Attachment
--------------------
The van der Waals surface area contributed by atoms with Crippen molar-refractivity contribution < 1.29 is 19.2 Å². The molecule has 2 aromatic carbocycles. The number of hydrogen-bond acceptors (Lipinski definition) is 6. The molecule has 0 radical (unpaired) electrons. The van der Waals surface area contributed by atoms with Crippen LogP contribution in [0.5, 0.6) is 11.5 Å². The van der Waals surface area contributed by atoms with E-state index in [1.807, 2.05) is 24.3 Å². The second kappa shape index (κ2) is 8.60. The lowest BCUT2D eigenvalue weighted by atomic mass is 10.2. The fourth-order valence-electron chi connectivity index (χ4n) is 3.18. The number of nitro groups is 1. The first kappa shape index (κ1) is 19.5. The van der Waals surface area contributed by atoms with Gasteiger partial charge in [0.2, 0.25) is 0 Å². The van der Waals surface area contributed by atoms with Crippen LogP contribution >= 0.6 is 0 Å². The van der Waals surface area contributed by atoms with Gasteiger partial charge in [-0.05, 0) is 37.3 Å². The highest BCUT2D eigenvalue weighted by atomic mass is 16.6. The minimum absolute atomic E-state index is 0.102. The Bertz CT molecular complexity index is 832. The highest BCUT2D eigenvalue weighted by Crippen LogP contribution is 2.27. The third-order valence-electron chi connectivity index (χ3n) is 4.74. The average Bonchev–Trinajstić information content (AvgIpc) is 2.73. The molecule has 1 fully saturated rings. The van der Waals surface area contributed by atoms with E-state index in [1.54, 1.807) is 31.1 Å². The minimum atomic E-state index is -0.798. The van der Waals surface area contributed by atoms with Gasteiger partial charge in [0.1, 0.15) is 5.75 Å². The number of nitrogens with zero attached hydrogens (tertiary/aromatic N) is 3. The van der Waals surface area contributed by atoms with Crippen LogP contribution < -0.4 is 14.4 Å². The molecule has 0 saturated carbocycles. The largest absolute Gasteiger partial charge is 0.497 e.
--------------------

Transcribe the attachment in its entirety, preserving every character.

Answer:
The van der Waals surface area contributed by atoms with Crippen molar-refractivity contribution < 1.29 is 19.2 Å². The molecule has 2 aromatic carbocycles. The number of hydrogen-bond acceptors (Lipinski definition) is 6. The molecule has 0 radical (unpaired) electrons. The van der Waals surface area contributed by atoms with Crippen LogP contribution in [0.5, 0.6) is 11.5 Å². The van der Waals surface area contributed by atoms with E-state index in [1.807, 2.05) is 24.3 Å². The second kappa shape index (κ2) is 8.60. The lowest BCUT2D eigenvalue weighted by atomic mass is 10.2. The fourth-order valence-electron chi connectivity index (χ4n) is 3.18. The number of nitro groups is 1. The first kappa shape index (κ1) is 19.5. The van der Waals surface area contributed by atoms with Gasteiger partial charge in [0.2, 0.25) is 0 Å². The van der Waals surface area contributed by atoms with Crippen LogP contribution >= 0.6 is 0 Å². The van der Waals surface area contributed by atoms with Gasteiger partial charge in [-0.05, 0) is 37.3 Å². The highest BCUT2D eigenvalue weighted by atomic mass is 16.6. The minimum absolute atomic E-state index is 0.102. The Bertz CT molecular complexity index is 832. The highest BCUT2D eigenvalue weighted by Crippen LogP contribution is 2.27. The third-order valence-electron chi connectivity index (χ3n) is 4.74. The average Bonchev–Trinajstić information content (AvgIpc) is 2.73. The molecule has 1 fully saturated rings. The van der Waals surface area contributed by atoms with E-state index in [1.54, 1.807) is 31.1 Å². The minimum atomic E-state index is -0.798. The van der Waals surface area contributed by atoms with Gasteiger partial charge in [0.1, 0.15) is 5.75 Å². The number of nitrogens with zero attached hydrogens (tertiary/aromatic N) is 3. The van der Waals surface area contributed by atoms with Crippen LogP contribution < -0.4 is 14.4 Å². The molecule has 0 saturated carbocycles. The largest absolute Gasteiger partial charge is 0.497 e.